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Business Cycles

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Enrique G Mendoza – One of the best experts on this subject based on the ideXlab platform.

  • a general equilibrium model of sovereign default and Business Cycles
    Quarterly Journal of Economics, 2012
    Co-Authors: Enrique G Mendoza

    Abstract:

    Emerging markets Business cycle models treat default risk as part of an exogenous interest rate on working capital, while sovereign default models treat income fluctuations as an exogenous endowment process with ad-noc default costs. We propose instead a general equilibrium model of both sovereign default and Business Cycles. In the model, some imported inputs require working capital financing; default on public and private obligations occurs simultaneously. The model explains several features of cyclical dynamics around default triggers an efficiency loss as these inputs are replaced by imperfect substitutes; and default on public and private obligations occurs simultaneously. The model explains several features of cyclical dynamics around deraults, countercyclical spreads, high debt ratios, and key Business cycle moments.

  • a general equilibrium model of sovereign default and Business Cycles
    National Bureau of Economic Research, 2011
    Co-Authors: Enrique G Mendoza

    Abstract:

    Emerging markets Business cycle models treat default risk as part of an exogenous interest rate on working capital, while sovereign default models treat income fluctuations as an exogenous endowment process with ad-hoc default costs. We propose instead a general equilibrium model of both sovereign default and Business Cycles. In the model, some imported inputs require working capital financing; default triggers an efficiency loss as these inputs are replaced by imperfect substitutes; and default on public and private obligations occurs simultaneously. The model explains several features of cyclical dynamics around defaults, countercyclical spreads, high debt ratios, and key Business cycle moments.

David K Backus – One of the best experts on this subject based on the ideXlab platform.

  • international Business Cycles theory and evidence
    National Bureau of Economic Research, 1993
    Co-Authors: David K Backus, Patrick J Kehoe, Finn E Kydland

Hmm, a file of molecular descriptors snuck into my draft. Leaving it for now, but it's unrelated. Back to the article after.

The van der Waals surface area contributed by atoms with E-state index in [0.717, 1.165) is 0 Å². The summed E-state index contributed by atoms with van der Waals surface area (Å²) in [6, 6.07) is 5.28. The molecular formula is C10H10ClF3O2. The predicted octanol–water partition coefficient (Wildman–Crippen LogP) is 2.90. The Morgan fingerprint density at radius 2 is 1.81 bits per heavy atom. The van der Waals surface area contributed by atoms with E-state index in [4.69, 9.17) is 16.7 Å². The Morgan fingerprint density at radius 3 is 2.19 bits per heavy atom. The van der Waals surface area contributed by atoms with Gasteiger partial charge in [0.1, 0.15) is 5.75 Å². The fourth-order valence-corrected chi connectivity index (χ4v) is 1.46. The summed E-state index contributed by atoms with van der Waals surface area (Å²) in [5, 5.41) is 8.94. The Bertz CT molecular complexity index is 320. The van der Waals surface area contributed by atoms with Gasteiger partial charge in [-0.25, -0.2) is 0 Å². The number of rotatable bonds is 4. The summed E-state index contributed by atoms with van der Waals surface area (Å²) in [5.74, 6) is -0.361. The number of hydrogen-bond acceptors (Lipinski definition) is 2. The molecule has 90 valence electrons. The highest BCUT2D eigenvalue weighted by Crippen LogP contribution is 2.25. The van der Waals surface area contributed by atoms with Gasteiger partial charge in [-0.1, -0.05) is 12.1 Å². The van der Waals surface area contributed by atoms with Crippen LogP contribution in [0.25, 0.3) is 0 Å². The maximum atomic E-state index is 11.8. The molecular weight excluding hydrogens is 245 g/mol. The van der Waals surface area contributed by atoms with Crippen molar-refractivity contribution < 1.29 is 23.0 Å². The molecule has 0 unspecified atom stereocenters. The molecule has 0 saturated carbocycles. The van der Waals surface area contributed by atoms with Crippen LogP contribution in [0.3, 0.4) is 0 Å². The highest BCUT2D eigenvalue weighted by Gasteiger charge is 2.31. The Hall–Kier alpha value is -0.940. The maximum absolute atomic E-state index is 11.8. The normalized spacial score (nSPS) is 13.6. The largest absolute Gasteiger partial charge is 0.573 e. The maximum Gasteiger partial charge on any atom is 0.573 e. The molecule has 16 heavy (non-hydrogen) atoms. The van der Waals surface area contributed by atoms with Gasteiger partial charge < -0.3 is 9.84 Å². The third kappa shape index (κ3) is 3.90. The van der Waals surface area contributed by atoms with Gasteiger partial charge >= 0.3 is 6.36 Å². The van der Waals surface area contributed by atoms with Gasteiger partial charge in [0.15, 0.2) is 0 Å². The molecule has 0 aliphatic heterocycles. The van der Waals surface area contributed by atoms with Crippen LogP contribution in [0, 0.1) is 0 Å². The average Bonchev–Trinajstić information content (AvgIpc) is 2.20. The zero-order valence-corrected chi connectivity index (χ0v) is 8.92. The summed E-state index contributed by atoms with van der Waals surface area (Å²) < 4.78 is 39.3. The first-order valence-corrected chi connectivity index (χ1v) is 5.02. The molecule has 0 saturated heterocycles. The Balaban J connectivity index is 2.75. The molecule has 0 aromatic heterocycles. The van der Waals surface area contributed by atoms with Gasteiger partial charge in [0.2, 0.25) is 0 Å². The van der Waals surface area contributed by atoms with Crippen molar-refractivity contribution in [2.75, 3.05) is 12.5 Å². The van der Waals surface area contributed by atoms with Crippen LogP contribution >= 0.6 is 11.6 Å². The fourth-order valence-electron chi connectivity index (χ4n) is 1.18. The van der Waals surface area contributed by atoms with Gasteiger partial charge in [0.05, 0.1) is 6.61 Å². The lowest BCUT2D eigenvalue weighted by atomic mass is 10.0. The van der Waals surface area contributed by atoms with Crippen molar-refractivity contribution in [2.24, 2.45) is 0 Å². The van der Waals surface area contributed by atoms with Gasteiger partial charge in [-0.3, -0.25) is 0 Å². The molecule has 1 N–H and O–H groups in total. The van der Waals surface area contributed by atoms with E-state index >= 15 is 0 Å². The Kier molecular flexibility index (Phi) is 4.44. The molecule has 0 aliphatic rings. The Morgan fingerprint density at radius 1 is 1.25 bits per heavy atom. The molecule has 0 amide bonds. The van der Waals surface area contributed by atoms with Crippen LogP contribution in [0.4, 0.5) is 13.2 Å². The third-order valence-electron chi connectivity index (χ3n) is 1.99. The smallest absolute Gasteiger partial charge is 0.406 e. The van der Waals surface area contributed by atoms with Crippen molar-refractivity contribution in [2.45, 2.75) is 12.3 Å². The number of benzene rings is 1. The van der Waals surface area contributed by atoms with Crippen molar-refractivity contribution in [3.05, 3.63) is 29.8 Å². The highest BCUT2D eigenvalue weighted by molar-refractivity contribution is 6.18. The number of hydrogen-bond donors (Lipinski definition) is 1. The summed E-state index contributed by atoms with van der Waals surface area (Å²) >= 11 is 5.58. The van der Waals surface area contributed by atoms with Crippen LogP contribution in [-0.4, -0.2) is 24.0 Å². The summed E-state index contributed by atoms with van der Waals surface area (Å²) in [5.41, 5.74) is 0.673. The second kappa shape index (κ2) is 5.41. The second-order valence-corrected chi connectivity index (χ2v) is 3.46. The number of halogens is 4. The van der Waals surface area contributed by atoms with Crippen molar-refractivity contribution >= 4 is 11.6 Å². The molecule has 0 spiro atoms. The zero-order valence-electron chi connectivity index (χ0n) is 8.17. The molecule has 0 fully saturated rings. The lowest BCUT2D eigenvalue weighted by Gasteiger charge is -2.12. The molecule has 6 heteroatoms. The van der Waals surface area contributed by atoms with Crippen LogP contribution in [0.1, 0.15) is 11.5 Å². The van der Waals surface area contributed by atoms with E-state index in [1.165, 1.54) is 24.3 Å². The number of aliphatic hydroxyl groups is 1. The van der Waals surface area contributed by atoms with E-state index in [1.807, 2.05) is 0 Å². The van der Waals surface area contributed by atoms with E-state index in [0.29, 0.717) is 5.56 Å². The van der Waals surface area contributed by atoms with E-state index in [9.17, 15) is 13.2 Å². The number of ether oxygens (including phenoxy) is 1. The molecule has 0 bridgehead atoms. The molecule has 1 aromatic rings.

Abstract:

    We review recent work comparing properties of international Business Cycles with those of dynamic general equilibrium models, emphasizing two discrepancies between theory and data that we refer to as anomalies. The first is the consumption/output/productivity anomaly: in the data we generally find that the correlation across countries of output fluctuations is larger than the analogous consumption and productivity correlations. In theoretical economies we find, for a wide range of parameter values, that the consumption correlation exceeds the productivity and output correlations. The second anomaly concerns relative price movements: the standard deviation of the terms of trade is considerably larger in the data than it is in theoretical economies. We speculate on changes in theoretical structure that might bring theory and data closer together.

  • international real Business Cycles
    Journal of Political Economy, 1992
    Co-Authors: David K Backus, Patrick J Kehoe, Finn E Kydland

    Abstract:

    We ask whether a two-country real Business cycle model can account simultaneously for domestic and international aspects of Business Cycles. With this question in mind, we document a number of discrepancies between theory and data. The most striking discrepancy concerns the correlations of consumption and output across countries. In the data, outputs are generally more highly correlated across countries than consumptions. In the model we see the opposite.

  • international evidence on the historical properties of Business Cycles
    The American Economic Review, 1992
    Co-Authors: David K Backus, Patrick J Kehoe

    Abstract: